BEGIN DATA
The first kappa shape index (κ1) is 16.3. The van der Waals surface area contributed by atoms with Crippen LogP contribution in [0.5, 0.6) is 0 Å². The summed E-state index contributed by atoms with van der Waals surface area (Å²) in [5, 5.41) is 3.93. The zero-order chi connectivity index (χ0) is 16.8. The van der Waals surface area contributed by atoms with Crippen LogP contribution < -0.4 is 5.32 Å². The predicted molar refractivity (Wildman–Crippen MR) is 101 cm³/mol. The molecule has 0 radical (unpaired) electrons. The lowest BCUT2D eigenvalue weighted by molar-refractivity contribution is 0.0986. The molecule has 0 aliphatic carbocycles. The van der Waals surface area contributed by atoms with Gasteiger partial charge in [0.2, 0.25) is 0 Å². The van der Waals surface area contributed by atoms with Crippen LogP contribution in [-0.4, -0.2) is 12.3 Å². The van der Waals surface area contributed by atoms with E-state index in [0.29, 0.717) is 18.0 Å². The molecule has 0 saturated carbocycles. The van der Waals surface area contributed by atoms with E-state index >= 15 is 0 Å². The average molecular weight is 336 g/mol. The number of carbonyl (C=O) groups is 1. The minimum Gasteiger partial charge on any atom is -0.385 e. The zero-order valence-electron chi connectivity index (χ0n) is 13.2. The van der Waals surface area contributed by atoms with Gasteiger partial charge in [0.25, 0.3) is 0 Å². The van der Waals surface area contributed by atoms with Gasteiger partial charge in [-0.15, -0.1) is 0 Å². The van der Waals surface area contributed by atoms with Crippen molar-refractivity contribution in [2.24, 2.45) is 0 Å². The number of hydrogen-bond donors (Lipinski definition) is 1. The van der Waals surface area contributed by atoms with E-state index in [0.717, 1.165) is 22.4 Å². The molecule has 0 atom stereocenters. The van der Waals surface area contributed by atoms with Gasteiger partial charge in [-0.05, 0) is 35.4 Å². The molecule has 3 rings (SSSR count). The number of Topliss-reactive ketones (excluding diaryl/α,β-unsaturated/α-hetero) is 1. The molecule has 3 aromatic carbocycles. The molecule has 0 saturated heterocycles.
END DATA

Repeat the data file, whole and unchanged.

The first kappa shape index (κ1) is 16.3. The van der Waals surface area contributed by atoms with Crippen LogP contribution in [0.5, 0.6) is 0 Å². The summed E-state index contributed by atoms with van der Waals surface area (Å²) in [5, 5.41) is 3.93. The zero-order chi connectivity index (χ0) is 16.8. The van der Waals surface area contributed by atoms with Crippen LogP contribution < -0.4 is 5.32 Å². The predicted molar refractivity (Wildman–Crippen MR) is 101 cm³/mol. The molecule has 0 radical (unpaired) electrons. The lowest BCUT2D eigenvalue weighted by molar-refractivity contribution is 0.0986. The molecule has 0 aliphatic carbocycles. The van der Waals surface area contributed by atoms with Gasteiger partial charge in [0.2, 0.25) is 0 Å². The van der Waals surface area contributed by atoms with Crippen LogP contribution in [-0.4, -0.2) is 12.3 Å². The van der Waals surface area contributed by atoms with E-state index in [0.29, 0.717) is 18.0 Å². The molecule has 0 saturated carbocycles. The van der Waals surface area contributed by atoms with E-state index >= 15 is 0 Å². The average molecular weight is 336 g/mol. The number of carbonyl (C=O) groups is 1. The minimum Gasteiger partial charge on any atom is -0.385 e. The zero-order valence-electron chi connectivity index (χ0n) is 13.2. The van der Waals surface area contributed by atoms with Gasteiger partial charge in [0.25, 0.3) is 0 Å². The van der Waals surface area contributed by atoms with Gasteiger partial charge in [-0.15, -0.1) is 0 Å². The van der Waals surface area contributed by atoms with Crippen molar-refractivity contribution in [2.24, 2.45) is 0 Å². The number of hydrogen-bond donors (Lipinski definition) is 1. The van der Waals surface area contributed by atoms with E-state index in [0.717, 1.165) is 22.4 Å². The molecule has 0 atom stereocenters. The van der Waals surface area contributed by atoms with Gasteiger partial charge in [-0.05, 0) is 35.4 Å². The molecule has 3 rings (SSSR count). The number of Topliss-reactive ketones (excluding diaryl/α,β-unsaturated/α-hetero) is 1. The molecule has 3 aromatic carbocycles. The molecule has 0 saturated heterocycles.